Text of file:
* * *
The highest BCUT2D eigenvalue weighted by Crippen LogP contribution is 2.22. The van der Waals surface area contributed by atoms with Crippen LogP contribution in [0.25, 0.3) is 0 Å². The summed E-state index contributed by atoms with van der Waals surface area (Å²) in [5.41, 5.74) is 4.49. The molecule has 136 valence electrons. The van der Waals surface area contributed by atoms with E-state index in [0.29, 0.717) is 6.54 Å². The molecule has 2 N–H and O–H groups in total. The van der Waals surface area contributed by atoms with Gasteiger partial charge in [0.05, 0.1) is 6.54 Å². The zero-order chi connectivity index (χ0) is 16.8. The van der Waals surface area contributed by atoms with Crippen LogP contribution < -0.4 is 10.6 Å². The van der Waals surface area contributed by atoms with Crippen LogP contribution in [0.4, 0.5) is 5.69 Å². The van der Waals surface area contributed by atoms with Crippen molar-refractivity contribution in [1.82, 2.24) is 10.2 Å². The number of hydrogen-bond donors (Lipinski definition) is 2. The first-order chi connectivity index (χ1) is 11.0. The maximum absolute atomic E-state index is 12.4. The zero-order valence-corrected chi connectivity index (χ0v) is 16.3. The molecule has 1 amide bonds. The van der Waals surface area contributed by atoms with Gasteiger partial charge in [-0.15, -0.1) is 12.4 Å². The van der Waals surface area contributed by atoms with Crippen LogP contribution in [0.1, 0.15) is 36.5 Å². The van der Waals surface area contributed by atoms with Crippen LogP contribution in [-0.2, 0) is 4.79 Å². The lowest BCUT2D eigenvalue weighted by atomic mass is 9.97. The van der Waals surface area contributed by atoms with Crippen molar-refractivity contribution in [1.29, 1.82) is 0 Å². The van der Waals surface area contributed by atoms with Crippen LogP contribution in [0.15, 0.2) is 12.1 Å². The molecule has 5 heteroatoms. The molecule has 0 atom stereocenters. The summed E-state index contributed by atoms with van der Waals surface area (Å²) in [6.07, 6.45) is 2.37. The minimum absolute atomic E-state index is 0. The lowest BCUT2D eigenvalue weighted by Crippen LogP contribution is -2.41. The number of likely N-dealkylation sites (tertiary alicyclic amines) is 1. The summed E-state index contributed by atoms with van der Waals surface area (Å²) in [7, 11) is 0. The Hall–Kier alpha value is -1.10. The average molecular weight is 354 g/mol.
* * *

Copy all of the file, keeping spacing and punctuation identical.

The highest BCUT2D eigenvalue weighted by Crippen LogP contribution is 2.22. The van der Waals surface area contributed by atoms with Crippen LogP contribution in [0.25, 0.3) is 0 Å². The summed E-state index contributed by atoms with van der Waals surface area (Å²) in [5.41, 5.74) is 4.49. The molecule has 136 valence electrons. The van der Waals surface area contributed by atoms with E-state index in [0.29, 0.717) is 6.54 Å². The molecule has 2 N–H and O–H groups in total. The van der Waals surface area contributed by atoms with Gasteiger partial charge in [0.05, 0.1) is 6.54 Å². The zero-order chi connectivity index (χ0) is 16.8. The van der Waals surface area contributed by atoms with Crippen LogP contribution < -0.4 is 10.6 Å². The van der Waals surface area contributed by atoms with Crippen LogP contribution in [0.4, 0.5) is 5.69 Å². The van der Waals surface area contributed by atoms with Crippen molar-refractivity contribution in [1.82, 2.24) is 10.2 Å². The number of hydrogen-bond donors (Lipinski definition) is 2. The first-order chi connectivity index (χ1) is 11.0. The maximum absolute atomic E-state index is 12.4. The zero-order valence-corrected chi connectivity index (χ0v) is 16.3. The molecule has 1 amide bonds. The van der Waals surface area contributed by atoms with Gasteiger partial charge in [-0.15, -0.1) is 12.4 Å². The van der Waals surface area contributed by atoms with Crippen LogP contribution in [0.1, 0.15) is 36.5 Å². The van der Waals surface area contributed by atoms with Crippen LogP contribution in [-0.2, 0) is 4.79 Å². The lowest BCUT2D eigenvalue weighted by atomic mass is 9.97. The van der Waals surface area contributed by atoms with Crippen molar-refractivity contribution in [1.29, 1.82) is 0 Å². The van der Waals surface area contributed by atoms with Crippen LogP contribution in [0.15, 0.2) is 12.1 Å². The molecule has 5 heteroatoms. The molecule has 0 atom stereocenters. The summed E-state index contributed by atoms with van der Waals surface area (Å²) in [6.07, 6.45) is 2.37. The minimum absolute atomic E-state index is 0. The lowest BCUT2D eigenvalue weighted by Crippen LogP contribution is -2.41. The number of likely N-dealkylation sites (tertiary alicyclic amines) is 1. The summed E-state index contributed by atoms with van der Waals surface area (Å²) in [7, 11) is 0. The Hall–Kier alpha value is -1.10. The average molecular weight is 354 g/mol.